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500 of Korea’s 1,000 Coronavirus Cases Tied to Shincheonji Church

(UPDATED) COVID-19 outbreak prompts 750,000 to petition South Korean president to outlaw apocalyptic movement deemed a cult by Christian leaders.
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500 of Korea’s 1,000 Coronavirus Cases Tied to Shincheonji Church
Image: Kim Jun-beom / Yonhap via AP
Workers wearing protective gear spray disinfectant against the new coronavirus in front of a Shincheonji church in Daegu, South Korea.

SEOUL — An apocalyptic sect whose leader claims he is an angel of Jesus has become the biggest cluster of coronavirus infections in South Korea, which now leads the world in cases of COVID-19 disease outside of China.

President Moon Jae-in has put his country on its highest alert for infectious diseases, ordering officials to take “unprecedented, powerful” steps to fight a soaring viral outbreak tallying 1,100 cases and 11 deaths, mostly linked to a congregation and a hospital.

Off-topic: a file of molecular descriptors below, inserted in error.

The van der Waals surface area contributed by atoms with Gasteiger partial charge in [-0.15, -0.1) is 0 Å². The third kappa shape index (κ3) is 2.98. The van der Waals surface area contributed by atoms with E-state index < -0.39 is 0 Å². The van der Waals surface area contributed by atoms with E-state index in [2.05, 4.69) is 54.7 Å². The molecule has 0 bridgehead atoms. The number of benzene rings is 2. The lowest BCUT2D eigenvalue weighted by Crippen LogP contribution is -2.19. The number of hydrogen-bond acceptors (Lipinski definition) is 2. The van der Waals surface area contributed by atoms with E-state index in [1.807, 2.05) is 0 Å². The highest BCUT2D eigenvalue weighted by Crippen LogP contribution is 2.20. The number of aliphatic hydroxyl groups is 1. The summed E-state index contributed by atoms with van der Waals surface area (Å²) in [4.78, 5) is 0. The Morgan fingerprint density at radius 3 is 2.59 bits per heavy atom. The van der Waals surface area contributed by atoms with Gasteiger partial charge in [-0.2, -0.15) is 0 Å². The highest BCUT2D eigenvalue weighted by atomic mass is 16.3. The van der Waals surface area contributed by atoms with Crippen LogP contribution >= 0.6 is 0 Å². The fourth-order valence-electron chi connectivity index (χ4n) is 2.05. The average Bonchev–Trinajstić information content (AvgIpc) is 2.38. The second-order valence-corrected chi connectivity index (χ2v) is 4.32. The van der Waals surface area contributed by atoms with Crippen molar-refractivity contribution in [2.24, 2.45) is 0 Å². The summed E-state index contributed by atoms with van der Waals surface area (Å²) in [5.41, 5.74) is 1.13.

Globally, more than 80,000 people have been infected in 37 countries, and more than 2,700 have died.

More than 400 of those infected have been directly linked to a single house of worship, a Daegu branch of the Shincheonji Church of Jesus, Temple of the Tabernacle of the Testimony—viewed as a cult by mainstream Korean Christian organizations—where a woman in her 60s attended two services before testing positive for the virus. Nationwide, the Korea Centers for Disease Control and Prevention (KCDC) attributed 501 of 977 cases (as of the last breakdown on Feb. 25) to Shincheonji members.

Officials are also investigating a possible link between churchgoers and the spike in infections at the Cheongdo hospital, where more than 100 people have been infected so far, mostly patients at a mental illness ward.

Health officials were screening some 9,300 church followers, and said that 1,261 of them have exhibited cough and other symptoms. Late Tuesday, Shincheonji provided a list of 212,000 members which the government pledged to screen for respiratory symptoms, reported Yonhap News Agency.

Among them, four had traveled abroad in recent months, including one to China, although that trip came in early January and was not near Hubei.

More than 1,000 churches and other facilities operated by Shincheonji in South Korea have been closed, and members have been told to instead watch services on YouTube. The sect’s teachings revolve largely around the Book of Revelation.

Health and city officials say the “patient zero” who first tested positive had contact with some 1,160 people, both at the church, a restaurant, and a hospital where she was treated for injuries from a car accident.